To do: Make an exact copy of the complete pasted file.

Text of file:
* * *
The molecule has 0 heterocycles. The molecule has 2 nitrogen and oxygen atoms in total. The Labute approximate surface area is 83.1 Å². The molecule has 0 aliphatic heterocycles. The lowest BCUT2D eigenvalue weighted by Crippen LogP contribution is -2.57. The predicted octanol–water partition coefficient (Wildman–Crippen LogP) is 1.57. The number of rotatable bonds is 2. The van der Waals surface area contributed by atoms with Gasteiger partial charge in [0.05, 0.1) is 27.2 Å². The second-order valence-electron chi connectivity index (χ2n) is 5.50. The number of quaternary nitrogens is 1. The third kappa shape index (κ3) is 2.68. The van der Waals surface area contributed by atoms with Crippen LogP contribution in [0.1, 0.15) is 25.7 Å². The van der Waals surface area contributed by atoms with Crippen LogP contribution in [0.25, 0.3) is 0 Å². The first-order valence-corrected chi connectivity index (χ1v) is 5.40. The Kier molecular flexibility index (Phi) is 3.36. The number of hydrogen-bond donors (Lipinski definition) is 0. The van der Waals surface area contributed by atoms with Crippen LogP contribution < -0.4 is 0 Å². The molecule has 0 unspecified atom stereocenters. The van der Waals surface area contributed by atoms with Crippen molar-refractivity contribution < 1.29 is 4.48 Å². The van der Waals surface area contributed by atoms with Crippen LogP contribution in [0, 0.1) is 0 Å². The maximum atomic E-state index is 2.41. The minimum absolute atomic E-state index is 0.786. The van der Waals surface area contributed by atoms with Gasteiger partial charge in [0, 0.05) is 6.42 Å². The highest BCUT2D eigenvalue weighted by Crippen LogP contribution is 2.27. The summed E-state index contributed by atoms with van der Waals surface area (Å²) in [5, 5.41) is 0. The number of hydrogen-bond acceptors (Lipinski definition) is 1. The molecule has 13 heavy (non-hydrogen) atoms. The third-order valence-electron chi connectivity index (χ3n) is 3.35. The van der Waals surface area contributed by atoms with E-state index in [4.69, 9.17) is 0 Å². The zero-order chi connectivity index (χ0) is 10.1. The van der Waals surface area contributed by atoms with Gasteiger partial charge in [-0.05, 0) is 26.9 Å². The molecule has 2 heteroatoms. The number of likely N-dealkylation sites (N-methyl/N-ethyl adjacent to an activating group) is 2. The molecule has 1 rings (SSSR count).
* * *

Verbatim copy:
The molecule has 0 heterocycles. The molecule has 2 nitrogen and oxygen atoms in total. The Labute approximate surface area is 83.1 Å². The molecule has 0 aliphatic heterocycles. The lowest BCUT2D eigenvalue weighted by Crippen LogP contribution is -2.57. The predicted octanol–water partition coefficient (Wildman–Crippen LogP) is 1.57. The number of rotatable bonds is 2. The van der Waals surface area contributed by atoms with Gasteiger partial charge in [0.05, 0.1) is 27.2 Å². The second-order valence-electron chi connectivity index (χ2n) is 5.50. The number of quaternary nitrogens is 1. The third kappa shape index (κ3) is 2.68. The van der Waals surface area contributed by atoms with Crippen LogP contribution in [0.1, 0.15) is 25.7 Å². The van der Waals surface area contributed by atoms with Crippen LogP contribution in [0.25, 0.3) is 0 Å². The first-order valence-corrected chi connectivity index (χ1v) is 5.40. The Kier molecular flexibility index (Phi) is 3.36. The number of hydrogen-bond donors (Lipinski definition) is 0. The van der Waals surface area contributed by atoms with Crippen LogP contribution < -0.4 is 0 Å². The molecule has 0 unspecified atom stereocenters. The van der Waals surface area contributed by atoms with Crippen molar-refractivity contribution < 1.29 is 4.48 Å². The van der Waals surface area contributed by atoms with Crippen LogP contribution in [0, 0.1) is 0 Å². The maximum atomic E-state index is 2.41. The minimum absolute atomic E-state index is 0.786. The van der Waals surface area contributed by atoms with Gasteiger partial charge in [0, 0.05) is 6.42 Å². The highest BCUT2D eigenvalue weighted by Crippen LogP contribution is 2.27. The summed E-state index contributed by atoms with van der Waals surface area (Å²) in [5, 5.41) is 0. The number of hydrogen-bond acceptors (Lipinski definition) is 1. The molecule has 13 heavy (non-hydrogen) atoms. The third-order valence-electron chi connectivity index (χ3n) is 3.35. The van der Waals surface area contributed by atoms with E-state index in [4.69, 9.17) is 0 Å². The zero-order chi connectivity index (χ0) is 10.1. The van der Waals surface area contributed by atoms with Gasteiger partial charge in [-0.05, 0) is 26.9 Å². The molecule has 2 heteroatoms. The number of likely N-dealkylation sites (N-methyl/N-ethyl adjacent to an activating group) is 2. The molecule has 1 rings (SSSR count).